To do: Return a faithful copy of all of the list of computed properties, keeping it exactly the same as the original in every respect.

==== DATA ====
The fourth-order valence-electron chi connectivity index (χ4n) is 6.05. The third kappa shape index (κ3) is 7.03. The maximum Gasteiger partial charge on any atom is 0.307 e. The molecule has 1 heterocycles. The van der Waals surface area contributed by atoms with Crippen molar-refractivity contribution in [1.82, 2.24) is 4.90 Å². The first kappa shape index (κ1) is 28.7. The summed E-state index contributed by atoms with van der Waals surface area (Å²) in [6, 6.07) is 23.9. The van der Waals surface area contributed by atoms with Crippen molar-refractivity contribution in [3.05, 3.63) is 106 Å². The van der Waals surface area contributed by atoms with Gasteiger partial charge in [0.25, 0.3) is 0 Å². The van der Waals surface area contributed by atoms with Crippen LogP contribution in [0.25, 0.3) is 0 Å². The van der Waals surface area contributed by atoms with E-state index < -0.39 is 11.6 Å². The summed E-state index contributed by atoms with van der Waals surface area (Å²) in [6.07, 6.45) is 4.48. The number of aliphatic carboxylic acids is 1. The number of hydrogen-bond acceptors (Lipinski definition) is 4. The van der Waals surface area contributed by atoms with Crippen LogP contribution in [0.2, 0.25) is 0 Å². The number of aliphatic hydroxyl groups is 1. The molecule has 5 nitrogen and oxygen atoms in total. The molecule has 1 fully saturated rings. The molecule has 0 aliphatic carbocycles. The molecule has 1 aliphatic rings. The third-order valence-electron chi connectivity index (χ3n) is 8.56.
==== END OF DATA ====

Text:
The fourth-order valence-electron chi connectivity index (χ4n) is 6.05. The third kappa shape index (κ3) is 7.03. The maximum Gasteiger partial charge on any atom is 0.307 e. The molecule has 1 heterocycles. The van der Waals surface area contributed by atoms with Crippen molar-refractivity contribution in [1.82, 2.24) is 4.90 Å². The first kappa shape index (κ1) is 28.7. The summed E-state index contributed by atoms with van der Waals surface area (Å²) in [6, 6.07) is 23.9. The van der Waals surface area contributed by atoms with Crippen molar-refractivity contribution in [3.05, 3.63) is 106 Å². The van der Waals surface area contributed by atoms with Gasteiger partial charge in [0.25, 0.3) is 0 Å². The van der Waals surface area contributed by atoms with Crippen LogP contribution in [0.25, 0.3) is 0 Å². The van der Waals surface area contributed by atoms with E-state index < -0.39 is 11.6 Å². The summed E-state index contributed by atoms with van der Waals surface area (Å²) in [6.07, 6.45) is 4.48. The number of aliphatic carboxylic acids is 1. The number of hydrogen-bond acceptors (Lipinski definition) is 4. The van der Waals surface area contributed by atoms with Crippen LogP contribution in [0.2, 0.25) is 0 Å². The number of aliphatic hydroxyl groups is 1. The molecule has 5 nitrogen and oxygen atoms in total. The molecule has 1 fully saturated rings. The molecule has 0 aliphatic carbocycles. The molecule has 1 aliphatic rings. The third-order valence-electron chi connectivity index (χ3n) is 8.56.